Africans therefore needed to craft their own specific instrument in addition to the African Charter and international instruments which would be relevant to the needs of African women. The objective was to have a shared legal instrument for the AU which member States could use to uplift the status of African women and protect their rights. The protocol could also be used by member states to hold each other accountable. Despite the existence of other international and domestic legal instruments, women in Africa continue to suffer from discrimination and harmful practices. The Protocol was the result of a decade-long process and inter-regional engagements between NGOs in the women’s rights movement and the various member states.

The Protocol is Part of the African Charter

The protocol is derived from provisions in the African Charter:

  • Article 66 of the African Charter provides for the establishment of special protocols to support the Charter, such as this one specific to women’s rights.
  • Article 2 recognises human rights and equality for all. It denounces discrimination which is based on race, ethnic group, colour, sex, language, religion, political or any other opinion, national and social origin, fortune, birth or other status.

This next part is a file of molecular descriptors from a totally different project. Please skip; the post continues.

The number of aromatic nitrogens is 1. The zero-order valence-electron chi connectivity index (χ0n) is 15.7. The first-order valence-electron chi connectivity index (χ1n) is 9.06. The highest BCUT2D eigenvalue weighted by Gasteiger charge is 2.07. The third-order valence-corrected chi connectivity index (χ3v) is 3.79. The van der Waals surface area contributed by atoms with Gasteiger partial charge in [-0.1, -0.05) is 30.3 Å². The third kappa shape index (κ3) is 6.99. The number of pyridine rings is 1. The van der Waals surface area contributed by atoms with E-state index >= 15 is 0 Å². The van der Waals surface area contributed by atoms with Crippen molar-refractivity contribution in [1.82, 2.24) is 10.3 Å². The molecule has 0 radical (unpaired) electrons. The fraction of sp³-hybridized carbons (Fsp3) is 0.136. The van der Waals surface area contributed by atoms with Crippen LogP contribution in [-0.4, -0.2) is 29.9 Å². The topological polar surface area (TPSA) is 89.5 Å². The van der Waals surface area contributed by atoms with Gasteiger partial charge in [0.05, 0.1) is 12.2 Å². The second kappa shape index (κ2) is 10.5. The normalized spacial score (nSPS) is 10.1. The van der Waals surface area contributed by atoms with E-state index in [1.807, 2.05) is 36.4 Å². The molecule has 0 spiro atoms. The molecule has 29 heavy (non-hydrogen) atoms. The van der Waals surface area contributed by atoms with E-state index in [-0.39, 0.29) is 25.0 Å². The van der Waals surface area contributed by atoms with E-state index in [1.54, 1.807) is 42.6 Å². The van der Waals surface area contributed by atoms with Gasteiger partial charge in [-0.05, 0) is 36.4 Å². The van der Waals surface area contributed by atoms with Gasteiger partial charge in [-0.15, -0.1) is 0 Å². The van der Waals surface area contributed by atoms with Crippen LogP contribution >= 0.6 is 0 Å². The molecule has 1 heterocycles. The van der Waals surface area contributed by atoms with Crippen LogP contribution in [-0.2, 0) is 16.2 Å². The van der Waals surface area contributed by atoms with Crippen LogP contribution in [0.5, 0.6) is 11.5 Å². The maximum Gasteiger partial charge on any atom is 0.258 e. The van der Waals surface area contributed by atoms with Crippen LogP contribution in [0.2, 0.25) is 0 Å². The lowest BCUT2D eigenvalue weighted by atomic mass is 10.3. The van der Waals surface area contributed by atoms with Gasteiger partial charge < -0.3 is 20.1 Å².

• Article 18 charges member states with taking measures to eliminate all forms of discrimination against women.
  • In Articles 60 & 61 Member states are called on to protect the rights of women as prescribed in regional and international instruments that are identified in those articles.
  • Domestic laws of member countries which are consistent with the regional and international instruments are recognised.

Why is the Maputo Protocol So Important?

The Maputo Protocol is a ground-breaking women’s rights legal instrument that expands and reinforces the rights provided in other human rights instruments. It details wide-ranging and substantive human rights provisions for women, covering the entire spectrum of civil and political, economic, social and cultural as well as environmental rights.

On the fifteenth anniversary of the adoption of the Maputo Protocol the Centre for Human Rights at the University of Pretoria issued this statement:

“The Maputo Protocol is the continent’s foremost legal instrument on women’s rights. In fact, the Protocol is lauded as being the world’s most comprehensive binding legal instrument on women’s rights for its breadth of coverage and innovative provisions. As to its breadth, the Protocol includes all categories of rights from civil and political to socio-economic and even third generation rights articulated from a women’s rights perspective. However, it is on innovation that the Maputo Protocol truly comes into its own. It records a number of global firsts including being the first binding treaty to have provisions on: the right to a medical abortion, women’s rights in the context of HIV/AIDS, prohibition of harmful practices such as child marriage and FGM, among other notable firsts. In addition, the Protocol has also been celebrated for having an authentic African fingerprint in being an African tailored solution for African problems.”

The Maputo Protocol is available on the Veritas website. Future bulletins will unpack its provision in detail.

Source: Veritas